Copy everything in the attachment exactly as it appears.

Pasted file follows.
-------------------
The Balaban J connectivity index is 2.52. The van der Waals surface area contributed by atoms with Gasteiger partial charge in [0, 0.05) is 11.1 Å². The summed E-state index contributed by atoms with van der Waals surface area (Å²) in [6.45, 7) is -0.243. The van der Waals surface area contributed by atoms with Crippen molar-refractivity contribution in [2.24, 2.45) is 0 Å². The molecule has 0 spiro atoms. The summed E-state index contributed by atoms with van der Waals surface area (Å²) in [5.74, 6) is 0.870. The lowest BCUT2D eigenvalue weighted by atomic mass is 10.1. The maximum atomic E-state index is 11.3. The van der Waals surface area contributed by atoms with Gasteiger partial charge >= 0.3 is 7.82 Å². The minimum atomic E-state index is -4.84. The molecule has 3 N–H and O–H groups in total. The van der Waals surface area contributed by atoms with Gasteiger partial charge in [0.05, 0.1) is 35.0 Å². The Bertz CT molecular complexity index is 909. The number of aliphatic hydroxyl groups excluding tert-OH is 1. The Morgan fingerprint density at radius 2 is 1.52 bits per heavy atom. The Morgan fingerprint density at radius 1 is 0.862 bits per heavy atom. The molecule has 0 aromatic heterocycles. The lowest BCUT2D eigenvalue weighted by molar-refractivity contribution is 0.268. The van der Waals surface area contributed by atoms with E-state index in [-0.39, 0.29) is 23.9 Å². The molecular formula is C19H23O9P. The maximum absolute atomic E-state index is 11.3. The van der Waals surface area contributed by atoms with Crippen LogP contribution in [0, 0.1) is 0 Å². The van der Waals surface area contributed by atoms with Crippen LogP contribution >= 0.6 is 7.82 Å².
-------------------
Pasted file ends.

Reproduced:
The Balaban J connectivity index is 2.52. The van der Waals surface area contributed by atoms with Gasteiger partial charge in [0, 0.05) is 11.1 Å². The summed E-state index contributed by atoms with van der Waals surface area (Å²) in [6.45, 7) is -0.243. The van der Waals surface area contributed by atoms with Crippen molar-refractivity contribution in [2.24, 2.45) is 0 Å². The molecule has 0 spiro atoms. The summed E-state index contributed by atoms with van der Waals surface area (Å²) in [5.74, 6) is 0.870. The lowest BCUT2D eigenvalue weighted by atomic mass is 10.1. The maximum atomic E-state index is 11.3. The van der Waals surface area contributed by atoms with Gasteiger partial charge >= 0.3 is 7.82 Å². The minimum atomic E-state index is -4.84. The molecule has 3 N–H and O–H groups in total. The van der Waals surface area contributed by atoms with Gasteiger partial charge in [0.05, 0.1) is 35.0 Å². The Bertz CT molecular complexity index is 909. The number of aliphatic hydroxyl groups excluding tert-OH is 1. The Morgan fingerprint density at radius 2 is 1.52 bits per heavy atom. The Morgan fingerprint density at radius 1 is 0.862 bits per heavy atom. The molecule has 0 aromatic heterocycles. The lowest BCUT2D eigenvalue weighted by molar-refractivity contribution is 0.268. The van der Waals surface area contributed by atoms with E-state index in [-0.39, 0.29) is 23.9 Å². The molecular formula is C19H23O9P. The maximum absolute atomic E-state index is 11.3. The van der Waals surface area contributed by atoms with Crippen LogP contribution in [0, 0.1) is 0 Å². The van der Waals surface area contributed by atoms with Crippen LogP contribution >= 0.6 is 7.82 Å².